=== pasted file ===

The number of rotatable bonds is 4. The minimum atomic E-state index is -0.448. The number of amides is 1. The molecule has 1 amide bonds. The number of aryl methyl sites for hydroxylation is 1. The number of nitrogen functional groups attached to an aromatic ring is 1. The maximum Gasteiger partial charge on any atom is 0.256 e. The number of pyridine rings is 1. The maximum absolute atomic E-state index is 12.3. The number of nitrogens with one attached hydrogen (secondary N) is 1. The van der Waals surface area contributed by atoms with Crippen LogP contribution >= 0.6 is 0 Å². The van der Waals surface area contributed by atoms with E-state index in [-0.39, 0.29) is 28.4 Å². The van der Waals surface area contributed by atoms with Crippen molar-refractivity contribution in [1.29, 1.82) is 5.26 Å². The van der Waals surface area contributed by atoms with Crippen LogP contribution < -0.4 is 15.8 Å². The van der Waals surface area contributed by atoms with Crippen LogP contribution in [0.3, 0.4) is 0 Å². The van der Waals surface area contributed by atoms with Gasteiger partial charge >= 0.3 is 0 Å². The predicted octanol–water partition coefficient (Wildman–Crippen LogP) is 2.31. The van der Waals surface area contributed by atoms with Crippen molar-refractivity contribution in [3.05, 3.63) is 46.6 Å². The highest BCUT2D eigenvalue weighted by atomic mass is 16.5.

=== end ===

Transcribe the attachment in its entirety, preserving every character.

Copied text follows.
The number of rotatable bonds is 4. The minimum atomic E-state index is -0.448. The number of amides is 1. The molecule has 1 amide bonds. The number of aryl methyl sites for hydroxylation is 1. The number of nitrogen functional groups attached to an aromatic ring is 1. The maximum Gasteiger partial charge on any atom is 0.256 e. The number of pyridine rings is 1. The maximum absolute atomic E-state index is 12.3. The number of nitrogens with one attached hydrogen (secondary N) is 1. The van der Waals surface area contributed by atoms with Crippen LogP contribution >= 0.6 is 0 Å². The van der Waals surface area contributed by atoms with E-state index in [-0.39, 0.29) is 28.4 Å². The van der Waals surface area contributed by atoms with Crippen molar-refractivity contribution in [1.29, 1.82) is 5.26 Å². The van der Waals surface area contributed by atoms with Crippen LogP contribution < -0.4 is 15.8 Å². The van der Waals surface area contributed by atoms with Crippen LogP contribution in [0.3, 0.4) is 0 Å². The van der Waals surface area contributed by atoms with Gasteiger partial charge >= 0.3 is 0 Å². The predicted octanol–water partition coefficient (Wildman–Crippen LogP) is 2.31. The van der Waals surface area contributed by atoms with Crippen molar-refractivity contribution in [3.05, 3.63) is 46.6 Å². The highest BCUT2D eigenvalue weighted by atomic mass is 16.5.